Identity is now a cultural battleground and so it makes sense that design is being forced onto that terrain – and figuration seems to be a really great way of expressing those interests and concerns. It is also really important to notice the obvious influence of painting and sculpture on these designers. Figuration had been relegated to the margins of art history and a shift [towards a recuperation of figuration] has been going on for twenty years. It is quite clear that the transgressive potential figuration has had in painting is being replicated in the design field.

Anna Aagaard Jensen, 'The Grand Lady', 2018 COURTESY: Anna Aagaard Jensen & Friedman Benda

Anna Aagaard Jensen, ‘The Grand Lady’, 2018
COURTESY: Anna Aagaard Jensen & Friedman Benda

EC-M: Would you say that these works are effectively functional sculptures?
GA: Yes, but that in itself is not particularly innovative – Wendell Castle was doing that in 1962 – although you could say that it is an obvious consequence of the backdrop of design having such a strong sculptural impetus behind it. But it is more to do with individual identity and actual expression, and also maybe with a degree of concern about how objects inhabit our lives. The idea that an object is a psychological presence in your space – that seems to be a very important concern. Barbara Žilinskaitė says that it is her main consideration. She is really thinking about how you infuse an object with meaning. Again, this is not a new idea for designers, but her answer is to make it affective – infuse it with emotive qualities.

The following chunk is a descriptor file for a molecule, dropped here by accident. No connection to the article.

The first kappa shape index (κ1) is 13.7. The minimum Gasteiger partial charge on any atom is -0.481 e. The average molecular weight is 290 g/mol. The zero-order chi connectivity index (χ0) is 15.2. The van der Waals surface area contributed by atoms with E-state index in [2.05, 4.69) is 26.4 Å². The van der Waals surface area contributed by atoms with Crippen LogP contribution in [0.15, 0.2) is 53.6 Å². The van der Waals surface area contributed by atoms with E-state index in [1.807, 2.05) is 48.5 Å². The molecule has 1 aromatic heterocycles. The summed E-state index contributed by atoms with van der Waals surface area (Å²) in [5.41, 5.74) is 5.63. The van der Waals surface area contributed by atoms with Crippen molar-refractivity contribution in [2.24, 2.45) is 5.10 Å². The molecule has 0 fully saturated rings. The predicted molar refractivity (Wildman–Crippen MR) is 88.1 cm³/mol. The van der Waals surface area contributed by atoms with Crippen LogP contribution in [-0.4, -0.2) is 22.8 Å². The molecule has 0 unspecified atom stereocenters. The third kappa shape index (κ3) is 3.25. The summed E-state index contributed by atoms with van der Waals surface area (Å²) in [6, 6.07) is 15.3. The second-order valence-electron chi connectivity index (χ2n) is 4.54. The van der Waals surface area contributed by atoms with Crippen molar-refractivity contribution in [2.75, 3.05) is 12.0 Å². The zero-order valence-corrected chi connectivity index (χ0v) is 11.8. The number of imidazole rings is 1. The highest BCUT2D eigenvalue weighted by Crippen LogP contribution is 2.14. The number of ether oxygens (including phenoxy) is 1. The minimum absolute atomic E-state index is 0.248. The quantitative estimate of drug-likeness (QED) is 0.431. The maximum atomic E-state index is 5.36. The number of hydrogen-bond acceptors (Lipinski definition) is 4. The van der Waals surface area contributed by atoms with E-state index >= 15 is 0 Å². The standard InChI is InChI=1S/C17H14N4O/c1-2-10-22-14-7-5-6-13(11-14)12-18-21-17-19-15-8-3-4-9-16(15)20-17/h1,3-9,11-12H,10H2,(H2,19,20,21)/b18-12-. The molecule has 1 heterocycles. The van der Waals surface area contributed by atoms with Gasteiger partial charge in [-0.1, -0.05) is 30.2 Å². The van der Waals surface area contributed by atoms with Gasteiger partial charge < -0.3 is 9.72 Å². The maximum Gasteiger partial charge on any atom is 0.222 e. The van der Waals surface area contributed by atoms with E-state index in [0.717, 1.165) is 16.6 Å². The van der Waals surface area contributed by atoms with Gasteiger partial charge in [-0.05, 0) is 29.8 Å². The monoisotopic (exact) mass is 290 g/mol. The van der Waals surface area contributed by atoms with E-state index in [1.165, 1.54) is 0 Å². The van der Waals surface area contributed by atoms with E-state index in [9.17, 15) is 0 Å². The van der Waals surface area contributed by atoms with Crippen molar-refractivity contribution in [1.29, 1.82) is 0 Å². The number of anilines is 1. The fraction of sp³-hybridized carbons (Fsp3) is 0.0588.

Barbora Žilinskaitė, 'Roommates Stool', 2020 COURTESY: Barbora Žilinskaitė & Friedman Benda

Barbora Žilinskaitė, ‘Roommates Stool’, 2020
COURTESY: Barbora Žilinskaitė & Friedman Benda

EC-M: That way you dramatise the role of these objects in our lives …
GA: There is also the question of narrative. We don’t think a lot about narrative being part of the design conversation, but of course once you have figuration you also have narrative, they come as a package. Here the emphasis is very much on characterisation, on the idea of furniture as being the protagonist. Which is interesting because in so far as the object is functional that means you are engaging with it almost on a person to person level.

EC-M: You are inviting a character into your home …
GA: That is very much Žilinskaitė’s way of thinking about this. Toomas Toomepuu, who is very new to the idea of figuration, has a point of departure that is more existential and art historical. His work reminds me of baroque sculpture. In that, it is similar to Chris Schanck’s work – and it is interesting that they are the two guys in the show.